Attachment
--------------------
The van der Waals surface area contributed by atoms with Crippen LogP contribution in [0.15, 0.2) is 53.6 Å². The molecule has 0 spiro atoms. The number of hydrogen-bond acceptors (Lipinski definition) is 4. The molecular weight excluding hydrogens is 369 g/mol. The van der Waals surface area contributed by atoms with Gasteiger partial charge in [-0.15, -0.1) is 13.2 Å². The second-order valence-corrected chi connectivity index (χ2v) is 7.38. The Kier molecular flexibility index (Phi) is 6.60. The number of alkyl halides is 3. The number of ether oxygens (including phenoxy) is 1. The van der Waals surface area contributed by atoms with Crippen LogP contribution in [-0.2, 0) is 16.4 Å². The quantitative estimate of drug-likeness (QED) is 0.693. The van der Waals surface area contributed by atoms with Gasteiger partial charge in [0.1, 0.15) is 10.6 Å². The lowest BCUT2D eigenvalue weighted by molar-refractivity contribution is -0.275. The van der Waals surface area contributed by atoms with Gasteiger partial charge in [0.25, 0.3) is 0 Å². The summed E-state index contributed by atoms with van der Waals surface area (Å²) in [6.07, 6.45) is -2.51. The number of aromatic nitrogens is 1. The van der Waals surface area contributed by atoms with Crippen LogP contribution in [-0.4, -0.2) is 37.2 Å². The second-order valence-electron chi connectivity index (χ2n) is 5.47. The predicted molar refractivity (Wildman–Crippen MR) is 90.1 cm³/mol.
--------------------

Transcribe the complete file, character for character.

The van der Waals surface area contributed by atoms with Crippen LogP contribution in [0.15, 0.2) is 53.6 Å². The molecule has 0 spiro atoms. The number of hydrogen-bond acceptors (Lipinski definition) is 4. The molecular weight excluding hydrogens is 369 g/mol. The van der Waals surface area contributed by atoms with Gasteiger partial charge in [-0.15, -0.1) is 13.2 Å². The second-order valence-corrected chi connectivity index (χ2v) is 7.38. The Kier molecular flexibility index (Phi) is 6.60. The number of alkyl halides is 3. The number of ether oxygens (including phenoxy) is 1. The van der Waals surface area contributed by atoms with Crippen LogP contribution in [-0.2, 0) is 16.4 Å². The quantitative estimate of drug-likeness (QED) is 0.693. The van der Waals surface area contributed by atoms with Gasteiger partial charge in [0.1, 0.15) is 10.6 Å². The lowest BCUT2D eigenvalue weighted by molar-refractivity contribution is -0.275. The van der Waals surface area contributed by atoms with Gasteiger partial charge in [0.25, 0.3) is 0 Å². The summed E-state index contributed by atoms with van der Waals surface area (Å²) in [6.07, 6.45) is -2.51. The number of aromatic nitrogens is 1. The van der Waals surface area contributed by atoms with Crippen LogP contribution in [-0.4, -0.2) is 37.2 Å². The second-order valence-electron chi connectivity index (χ2n) is 5.47. The predicted molar refractivity (Wildman–Crippen MR) is 90.1 cm³/mol.